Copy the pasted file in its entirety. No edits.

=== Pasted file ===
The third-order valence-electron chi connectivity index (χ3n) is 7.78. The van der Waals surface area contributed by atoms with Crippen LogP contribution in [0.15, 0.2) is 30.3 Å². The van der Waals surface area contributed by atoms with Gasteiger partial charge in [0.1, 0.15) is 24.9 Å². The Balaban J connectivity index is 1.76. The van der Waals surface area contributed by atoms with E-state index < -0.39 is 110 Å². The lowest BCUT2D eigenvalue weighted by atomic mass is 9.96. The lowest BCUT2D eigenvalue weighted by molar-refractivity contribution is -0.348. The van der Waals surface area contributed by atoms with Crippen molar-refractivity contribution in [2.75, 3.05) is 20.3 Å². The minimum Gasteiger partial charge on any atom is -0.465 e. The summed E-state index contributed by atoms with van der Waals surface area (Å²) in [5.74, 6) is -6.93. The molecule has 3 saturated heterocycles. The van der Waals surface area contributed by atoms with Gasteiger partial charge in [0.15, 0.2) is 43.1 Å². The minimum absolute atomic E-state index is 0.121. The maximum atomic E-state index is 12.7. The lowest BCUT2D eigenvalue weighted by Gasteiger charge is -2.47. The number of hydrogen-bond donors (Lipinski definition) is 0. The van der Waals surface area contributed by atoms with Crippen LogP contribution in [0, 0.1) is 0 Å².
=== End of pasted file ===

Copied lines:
The third-order valence-electron chi connectivity index (χ3n) is 7.78. The van der Waals surface area contributed by atoms with Crippen LogP contribution in [0.15, 0.2) is 30.3 Å². The van der Waals surface area contributed by atoms with Gasteiger partial charge in [0.1, 0.15) is 24.9 Å². The Balaban J connectivity index is 1.76. The van der Waals surface area contributed by atoms with E-state index < -0.39 is 110 Å². The lowest BCUT2D eigenvalue weighted by atomic mass is 9.96. The lowest BCUT2D eigenvalue weighted by molar-refractivity contribution is -0.348. The van der Waals surface area contributed by atoms with Crippen molar-refractivity contribution in [2.75, 3.05) is 20.3 Å². The minimum Gasteiger partial charge on any atom is -0.465 e. The summed E-state index contributed by atoms with van der Waals surface area (Å²) in [5.74, 6) is -6.93. The molecule has 3 saturated heterocycles. The van der Waals surface area contributed by atoms with Gasteiger partial charge in [0.15, 0.2) is 43.1 Å². The minimum absolute atomic E-state index is 0.121. The maximum atomic E-state index is 12.7. The lowest BCUT2D eigenvalue weighted by Gasteiger charge is -2.47. The number of hydrogen-bond donors (Lipinski definition) is 0. The van der Waals surface area contributed by atoms with Crippen LogP contribution in [0, 0.1) is 0 Å².